Anyone who has PCOS will know that treating or managing symptoms is highly individualized since symptoms might be different for each person. A doctor might recommend eating healthy and exercising for weight loss. Or it might be advisable to go on birth control to regulate cycles. And if one of the symptoms is hirsutism (unwanted, male-pattern hair growth), it could be helpful to take medication that can slow growth.
While there is a variety of ways to manage symptoms, another option would be to look into supplements. We asked Sarah Rueven, RD, MS, CDN, founder of Rooted Wellness, to share which supplements you might want to consider. Take a look at which nutrients she recommended, and check out our editors' picks for supplements to buy. It's important to note, though, that since symptoms are highly individualized, you'll want to discuss your supplement options with your doctor before you start taking them.
According to the National Institutes of Health's Office of Dietary Supplements, vitamin B12 helps keep the body's nerve and blood cells healthy and helps make DNA. "Many women with PCOS are prescribed metformin, a medicine which helps combat insulin resistance," Rueven says. "Unfortunately, metformin can reduce absorption of vitamin B12 and lead to a B12 deficiency and subsequently, anemia. Women taking metformin should get their B12 levels checked regularly and consider taking a supplement."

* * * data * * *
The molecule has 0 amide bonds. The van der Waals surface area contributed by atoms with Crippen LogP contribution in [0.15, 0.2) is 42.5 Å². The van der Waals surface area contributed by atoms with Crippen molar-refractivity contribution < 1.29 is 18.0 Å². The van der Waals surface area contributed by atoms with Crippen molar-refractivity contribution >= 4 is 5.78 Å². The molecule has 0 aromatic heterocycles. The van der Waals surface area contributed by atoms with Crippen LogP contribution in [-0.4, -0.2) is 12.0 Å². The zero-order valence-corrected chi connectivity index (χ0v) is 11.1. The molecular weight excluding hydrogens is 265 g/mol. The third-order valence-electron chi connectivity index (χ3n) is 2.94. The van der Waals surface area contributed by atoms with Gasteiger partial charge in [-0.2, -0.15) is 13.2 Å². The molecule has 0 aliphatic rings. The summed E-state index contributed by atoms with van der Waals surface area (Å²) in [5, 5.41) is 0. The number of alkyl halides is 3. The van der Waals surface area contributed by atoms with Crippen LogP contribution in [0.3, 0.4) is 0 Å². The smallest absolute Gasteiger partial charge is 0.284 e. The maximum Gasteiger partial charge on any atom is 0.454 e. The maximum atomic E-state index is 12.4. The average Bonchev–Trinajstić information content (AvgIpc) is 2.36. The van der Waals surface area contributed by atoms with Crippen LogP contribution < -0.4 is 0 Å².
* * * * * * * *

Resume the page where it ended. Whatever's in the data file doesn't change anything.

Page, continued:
"The supplement myoinositol has been shown to improve insulin sensitivity, egg quality, and restore ovulation in women with PCOS. It may be especially beneficial for women with PCOS who are struggling to get pregnant," Rueven says.
"It is a powerful antioxidant which can help to reduce inflammation, improve insulin resistance, and balance hormones. Studies have shown that when taken with the fertility drug Clomid, NAC can help boost ovulation and fertility," Rueven says.
You need vitamin D for strong bones, as it helps the body absorb calcium. "Studies have shown that women with PCOS have higher rates of vitamin D deficiency," Rueven says. "Women with PCOS should get their vitamin D levels checked regularly and supplement as needed."
This article is provided for informational purposes only and is not intended to be used in the place of advice of your physician or other medical professionals. You should always consult with your doctor or healthcare provider first with any health-related questions. See our full health disclaimer here.